Raleigh Peak

Wanderlust073

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Oct 30, 2016
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The day after Christmas I decided to hike through Mordor and toss the ring in to Mount Doom, forever ending the threat of Sauron and his minions.

Well not quite, but hiking to Raleigh Peak along the Colorado Trail through the Hayman Fire burn scar makes for some pretty haunting views.


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In 2002 much of the Front Range of the Rocky Mountains in Colorado was rich in dry vegetation as a result of fire exclusion and the droughty conditions that prevailed in recent years. These dry and heavy fuel loadings were continuous along the South Platte River corridor located between Denver and Colorado Springs on the Front Range. These topographic and fuel conditions combined with a dry and windy weather system centered over eastern Washington to produce ideal burning conditions. The start of the Hayman Fire was timed and located perfectly to take advantage of these conditions resulting in a wildfire run in 1 day of over 60,000 acres and finally impacting over 138,000 acres.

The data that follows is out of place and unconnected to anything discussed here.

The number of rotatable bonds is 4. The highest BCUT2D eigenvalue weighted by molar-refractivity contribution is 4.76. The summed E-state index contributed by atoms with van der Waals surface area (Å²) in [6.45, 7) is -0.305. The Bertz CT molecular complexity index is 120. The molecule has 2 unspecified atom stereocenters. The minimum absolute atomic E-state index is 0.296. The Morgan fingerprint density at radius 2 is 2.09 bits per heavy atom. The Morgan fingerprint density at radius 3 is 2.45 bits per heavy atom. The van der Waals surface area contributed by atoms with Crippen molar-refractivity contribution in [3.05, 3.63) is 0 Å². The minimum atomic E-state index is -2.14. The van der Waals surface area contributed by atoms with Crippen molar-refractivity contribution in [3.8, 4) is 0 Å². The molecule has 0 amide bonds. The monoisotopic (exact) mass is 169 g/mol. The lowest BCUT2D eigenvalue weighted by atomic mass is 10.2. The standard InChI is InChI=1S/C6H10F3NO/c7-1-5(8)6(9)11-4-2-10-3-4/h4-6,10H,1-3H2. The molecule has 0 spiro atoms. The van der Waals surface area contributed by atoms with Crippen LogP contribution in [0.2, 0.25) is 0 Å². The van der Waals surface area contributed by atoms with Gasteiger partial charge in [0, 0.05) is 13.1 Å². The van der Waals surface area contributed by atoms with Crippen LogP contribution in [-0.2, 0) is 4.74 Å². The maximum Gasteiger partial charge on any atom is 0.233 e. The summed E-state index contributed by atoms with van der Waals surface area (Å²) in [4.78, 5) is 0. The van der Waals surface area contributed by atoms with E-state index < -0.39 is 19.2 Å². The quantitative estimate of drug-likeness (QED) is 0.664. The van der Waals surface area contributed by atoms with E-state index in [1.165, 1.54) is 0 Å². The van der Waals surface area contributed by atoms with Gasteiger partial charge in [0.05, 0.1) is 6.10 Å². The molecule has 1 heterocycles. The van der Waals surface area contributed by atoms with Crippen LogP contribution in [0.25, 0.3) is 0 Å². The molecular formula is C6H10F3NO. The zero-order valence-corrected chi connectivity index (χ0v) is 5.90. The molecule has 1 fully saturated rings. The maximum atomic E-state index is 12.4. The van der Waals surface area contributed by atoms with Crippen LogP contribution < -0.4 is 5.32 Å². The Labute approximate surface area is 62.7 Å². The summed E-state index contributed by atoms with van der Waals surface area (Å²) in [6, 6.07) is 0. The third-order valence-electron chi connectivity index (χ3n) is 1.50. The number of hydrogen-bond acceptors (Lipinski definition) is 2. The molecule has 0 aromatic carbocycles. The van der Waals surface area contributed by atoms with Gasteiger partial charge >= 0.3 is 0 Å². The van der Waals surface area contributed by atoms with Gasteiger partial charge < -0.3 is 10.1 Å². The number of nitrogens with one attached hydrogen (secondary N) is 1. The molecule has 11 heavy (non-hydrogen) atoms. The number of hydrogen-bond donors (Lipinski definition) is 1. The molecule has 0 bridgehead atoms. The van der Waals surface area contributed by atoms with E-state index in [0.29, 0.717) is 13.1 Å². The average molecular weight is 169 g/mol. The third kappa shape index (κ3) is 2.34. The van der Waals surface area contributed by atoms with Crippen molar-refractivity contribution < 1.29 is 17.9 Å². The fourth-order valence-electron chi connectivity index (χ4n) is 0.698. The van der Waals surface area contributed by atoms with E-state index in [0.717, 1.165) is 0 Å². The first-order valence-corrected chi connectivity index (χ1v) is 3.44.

Mount Doom in the above picture is Long Scraggly Peak, and I've posted a number of photos of harassing trout in the S Platte which flows beneath its west face. We've had high winds this weekend as waves of winter storms pass through the nearby mountains, stirring things up but unfortunately dumping all the moisture up at elevation with none making it down to us. Since spending hours fiddling with tangled fly lines didn't sound fun, I decided I'd hike a bit of the Colorado Trail as it crosses the Platte and moves west on its journey down state.